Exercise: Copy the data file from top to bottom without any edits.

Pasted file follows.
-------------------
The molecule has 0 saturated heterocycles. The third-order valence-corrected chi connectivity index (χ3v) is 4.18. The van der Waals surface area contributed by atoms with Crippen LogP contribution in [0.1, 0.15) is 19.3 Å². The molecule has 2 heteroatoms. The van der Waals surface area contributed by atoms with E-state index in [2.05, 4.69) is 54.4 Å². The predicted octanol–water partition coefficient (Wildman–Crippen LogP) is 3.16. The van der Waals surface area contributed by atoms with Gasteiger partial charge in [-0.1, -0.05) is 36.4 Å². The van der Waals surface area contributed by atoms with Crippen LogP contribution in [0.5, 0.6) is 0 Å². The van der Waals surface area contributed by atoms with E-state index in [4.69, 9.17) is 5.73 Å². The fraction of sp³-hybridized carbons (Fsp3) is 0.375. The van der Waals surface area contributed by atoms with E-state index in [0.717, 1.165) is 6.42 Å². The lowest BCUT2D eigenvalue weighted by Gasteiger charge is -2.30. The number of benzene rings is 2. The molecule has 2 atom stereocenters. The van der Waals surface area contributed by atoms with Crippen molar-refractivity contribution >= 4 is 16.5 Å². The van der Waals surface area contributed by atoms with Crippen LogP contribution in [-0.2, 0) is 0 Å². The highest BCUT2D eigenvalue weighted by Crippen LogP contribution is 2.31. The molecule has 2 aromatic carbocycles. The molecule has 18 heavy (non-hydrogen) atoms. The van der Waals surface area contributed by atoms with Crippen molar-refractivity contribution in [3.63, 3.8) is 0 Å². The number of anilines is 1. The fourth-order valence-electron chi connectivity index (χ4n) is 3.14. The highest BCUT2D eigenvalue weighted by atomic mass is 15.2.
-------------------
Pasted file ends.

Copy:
The molecule has 0 saturated heterocycles. The third-order valence-corrected chi connectivity index (χ3v) is 4.18. The van der Waals surface area contributed by atoms with Crippen LogP contribution in [0.1, 0.15) is 19.3 Å². The molecule has 2 heteroatoms. The van der Waals surface area contributed by atoms with E-state index in [2.05, 4.69) is 54.4 Å². The predicted octanol–water partition coefficient (Wildman–Crippen LogP) is 3.16. The van der Waals surface area contributed by atoms with Gasteiger partial charge in [-0.1, -0.05) is 36.4 Å². The van der Waals surface area contributed by atoms with Crippen LogP contribution in [0.5, 0.6) is 0 Å². The van der Waals surface area contributed by atoms with E-state index in [4.69, 9.17) is 5.73 Å². The fraction of sp³-hybridized carbons (Fsp3) is 0.375. The van der Waals surface area contributed by atoms with E-state index in [0.717, 1.165) is 6.42 Å². The lowest BCUT2D eigenvalue weighted by Gasteiger charge is -2.30. The number of benzene rings is 2. The molecule has 2 atom stereocenters. The van der Waals surface area contributed by atoms with Crippen molar-refractivity contribution >= 4 is 16.5 Å². The van der Waals surface area contributed by atoms with Crippen LogP contribution in [-0.2, 0) is 0 Å². The highest BCUT2D eigenvalue weighted by Crippen LogP contribution is 2.31. The molecule has 2 aromatic carbocycles. The molecule has 18 heavy (non-hydrogen) atoms. The van der Waals surface area contributed by atoms with Crippen molar-refractivity contribution in [3.63, 3.8) is 0 Å². The number of anilines is 1. The fourth-order valence-electron chi connectivity index (χ4n) is 3.14. The highest BCUT2D eigenvalue weighted by atomic mass is 15.2.